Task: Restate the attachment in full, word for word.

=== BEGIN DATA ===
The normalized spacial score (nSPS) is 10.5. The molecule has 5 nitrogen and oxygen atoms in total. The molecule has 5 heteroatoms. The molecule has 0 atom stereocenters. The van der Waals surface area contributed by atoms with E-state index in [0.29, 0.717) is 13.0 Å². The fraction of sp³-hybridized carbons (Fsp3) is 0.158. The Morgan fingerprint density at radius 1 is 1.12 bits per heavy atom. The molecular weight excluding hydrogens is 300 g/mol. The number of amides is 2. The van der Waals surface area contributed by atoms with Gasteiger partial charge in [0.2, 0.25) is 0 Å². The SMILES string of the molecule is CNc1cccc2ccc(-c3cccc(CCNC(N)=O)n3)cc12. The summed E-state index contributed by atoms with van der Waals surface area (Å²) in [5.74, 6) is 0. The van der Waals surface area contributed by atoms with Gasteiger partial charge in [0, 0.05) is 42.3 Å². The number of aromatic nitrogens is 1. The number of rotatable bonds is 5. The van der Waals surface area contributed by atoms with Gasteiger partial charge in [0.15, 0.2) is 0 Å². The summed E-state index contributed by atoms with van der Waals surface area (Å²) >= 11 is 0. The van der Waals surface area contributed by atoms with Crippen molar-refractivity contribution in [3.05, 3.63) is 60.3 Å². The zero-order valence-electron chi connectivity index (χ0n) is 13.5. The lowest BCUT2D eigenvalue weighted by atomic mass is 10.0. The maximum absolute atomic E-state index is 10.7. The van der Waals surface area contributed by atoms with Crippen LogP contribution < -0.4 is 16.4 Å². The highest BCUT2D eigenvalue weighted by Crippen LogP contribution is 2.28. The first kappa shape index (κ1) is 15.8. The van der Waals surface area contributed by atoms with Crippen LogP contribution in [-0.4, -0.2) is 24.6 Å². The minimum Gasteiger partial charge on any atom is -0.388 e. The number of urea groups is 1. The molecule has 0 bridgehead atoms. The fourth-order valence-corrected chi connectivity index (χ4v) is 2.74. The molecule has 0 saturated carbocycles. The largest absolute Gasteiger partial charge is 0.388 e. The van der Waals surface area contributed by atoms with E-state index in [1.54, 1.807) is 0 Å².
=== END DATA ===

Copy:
The normalized spacial score (nSPS) is 10.5. The molecule has 5 nitrogen and oxygen atoms in total. The molecule has 5 heteroatoms. The molecule has 0 atom stereocenters. The van der Waals surface area contributed by atoms with E-state index in [0.29, 0.717) is 13.0 Å². The fraction of sp³-hybridized carbons (Fsp3) is 0.158. The Morgan fingerprint density at radius 1 is 1.12 bits per heavy atom. The molecular weight excluding hydrogens is 300 g/mol. The number of amides is 2. The van der Waals surface area contributed by atoms with Gasteiger partial charge in [0.2, 0.25) is 0 Å². The SMILES string of the molecule is CNc1cccc2ccc(-c3cccc(CCNC(N)=O)n3)cc12. The summed E-state index contributed by atoms with van der Waals surface area (Å²) in [5.74, 6) is 0. The van der Waals surface area contributed by atoms with Gasteiger partial charge in [0, 0.05) is 42.3 Å². The number of aromatic nitrogens is 1. The number of rotatable bonds is 5. The van der Waals surface area contributed by atoms with Gasteiger partial charge in [0.15, 0.2) is 0 Å². The summed E-state index contributed by atoms with van der Waals surface area (Å²) >= 11 is 0. The van der Waals surface area contributed by atoms with Crippen molar-refractivity contribution in [3.05, 3.63) is 60.3 Å². The zero-order valence-electron chi connectivity index (χ0n) is 13.5. The lowest BCUT2D eigenvalue weighted by atomic mass is 10.0. The maximum absolute atomic E-state index is 10.7. The van der Waals surface area contributed by atoms with Crippen LogP contribution < -0.4 is 16.4 Å². The highest BCUT2D eigenvalue weighted by Crippen LogP contribution is 2.28. The first kappa shape index (κ1) is 15.8. The van der Waals surface area contributed by atoms with Crippen LogP contribution in [-0.4, -0.2) is 24.6 Å². The minimum Gasteiger partial charge on any atom is -0.388 e. The number of urea groups is 1. The molecule has 0 bridgehead atoms. The fourth-order valence-corrected chi connectivity index (χ4v) is 2.74. The molecule has 0 saturated carbocycles. The largest absolute Gasteiger partial charge is 0.388 e. The van der Waals surface area contributed by atoms with E-state index in [1.54, 1.807) is 0 Å².